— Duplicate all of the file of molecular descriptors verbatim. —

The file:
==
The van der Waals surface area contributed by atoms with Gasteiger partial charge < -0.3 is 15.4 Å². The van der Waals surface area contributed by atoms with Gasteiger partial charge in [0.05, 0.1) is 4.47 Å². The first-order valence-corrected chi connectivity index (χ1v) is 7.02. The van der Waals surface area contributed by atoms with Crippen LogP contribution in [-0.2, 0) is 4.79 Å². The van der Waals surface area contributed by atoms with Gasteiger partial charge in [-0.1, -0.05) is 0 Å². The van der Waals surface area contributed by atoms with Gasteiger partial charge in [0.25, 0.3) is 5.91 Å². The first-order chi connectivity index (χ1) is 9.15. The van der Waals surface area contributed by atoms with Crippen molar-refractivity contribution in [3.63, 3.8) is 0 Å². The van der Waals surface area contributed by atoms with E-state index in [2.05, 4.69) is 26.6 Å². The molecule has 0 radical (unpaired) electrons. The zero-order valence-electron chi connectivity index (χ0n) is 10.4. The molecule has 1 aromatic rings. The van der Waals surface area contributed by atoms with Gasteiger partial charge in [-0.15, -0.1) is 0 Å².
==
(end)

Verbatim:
The van der Waals surface area contributed by atoms with Gasteiger partial charge < -0.3 is 15.4 Å². The van der Waals surface area contributed by atoms with Gasteiger partial charge in [0.05, 0.1) is 4.47 Å². The first-order valence-corrected chi connectivity index (χ1v) is 7.02. The van der Waals surface area contributed by atoms with Crippen LogP contribution in [-0.2, 0) is 4.79 Å². The van der Waals surface area contributed by atoms with Gasteiger partial charge in [-0.1, -0.05) is 0 Å². The van der Waals surface area contributed by atoms with Gasteiger partial charge in [0.25, 0.3) is 5.91 Å². The first-order chi connectivity index (χ1) is 9.15. The van der Waals surface area contributed by atoms with Crippen molar-refractivity contribution in [3.63, 3.8) is 0 Å². The van der Waals surface area contributed by atoms with E-state index in [2.05, 4.69) is 26.6 Å². The molecule has 0 radical (unpaired) electrons. The zero-order valence-electron chi connectivity index (χ0n) is 10.4. The molecule has 1 aromatic rings. The van der Waals surface area contributed by atoms with Gasteiger partial charge in [-0.15, -0.1) is 0 Å².